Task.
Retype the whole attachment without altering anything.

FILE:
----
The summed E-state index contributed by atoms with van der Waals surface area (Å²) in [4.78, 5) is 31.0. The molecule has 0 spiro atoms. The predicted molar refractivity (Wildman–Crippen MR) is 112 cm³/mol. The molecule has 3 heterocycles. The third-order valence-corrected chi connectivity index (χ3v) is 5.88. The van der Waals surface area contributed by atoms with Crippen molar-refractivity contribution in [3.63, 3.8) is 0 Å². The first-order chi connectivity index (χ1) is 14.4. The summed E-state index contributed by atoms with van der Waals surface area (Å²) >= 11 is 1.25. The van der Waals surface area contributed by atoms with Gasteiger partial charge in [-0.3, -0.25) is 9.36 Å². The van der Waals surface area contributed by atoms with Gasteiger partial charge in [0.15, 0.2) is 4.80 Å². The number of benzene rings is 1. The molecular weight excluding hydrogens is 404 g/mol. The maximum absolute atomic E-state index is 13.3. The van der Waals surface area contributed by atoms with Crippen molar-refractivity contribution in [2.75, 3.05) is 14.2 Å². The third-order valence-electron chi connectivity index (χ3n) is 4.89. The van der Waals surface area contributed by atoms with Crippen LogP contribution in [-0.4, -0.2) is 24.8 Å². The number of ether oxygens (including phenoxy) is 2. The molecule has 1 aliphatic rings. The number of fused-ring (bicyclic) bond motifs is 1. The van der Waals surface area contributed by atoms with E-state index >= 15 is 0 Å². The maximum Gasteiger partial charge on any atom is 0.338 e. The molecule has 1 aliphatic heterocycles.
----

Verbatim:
The summed E-state index contributed by atoms with van der Waals surface area (Å²) in [4.78, 5) is 31.0. The molecule has 0 spiro atoms. The predicted molar refractivity (Wildman–Crippen MR) is 112 cm³/mol. The molecule has 3 heterocycles. The third-order valence-corrected chi connectivity index (χ3v) is 5.88. The van der Waals surface area contributed by atoms with Crippen molar-refractivity contribution in [3.63, 3.8) is 0 Å². The first-order chi connectivity index (χ1) is 14.4. The summed E-state index contributed by atoms with van der Waals surface area (Å²) >= 11 is 1.25. The van der Waals surface area contributed by atoms with Gasteiger partial charge in [-0.3, -0.25) is 9.36 Å². The van der Waals surface area contributed by atoms with Gasteiger partial charge in [0.15, 0.2) is 4.80 Å². The number of benzene rings is 1. The molecular weight excluding hydrogens is 404 g/mol. The maximum absolute atomic E-state index is 13.3. The van der Waals surface area contributed by atoms with Crippen molar-refractivity contribution in [2.75, 3.05) is 14.2 Å². The third-order valence-electron chi connectivity index (χ3n) is 4.89. The van der Waals surface area contributed by atoms with Crippen LogP contribution in [-0.4, -0.2) is 24.8 Å². The number of ether oxygens (including phenoxy) is 2. The molecule has 1 aliphatic rings. The number of fused-ring (bicyclic) bond motifs is 1. The van der Waals surface area contributed by atoms with E-state index >= 15 is 0 Å². The maximum Gasteiger partial charge on any atom is 0.338 e. The molecule has 1 aliphatic heterocycles.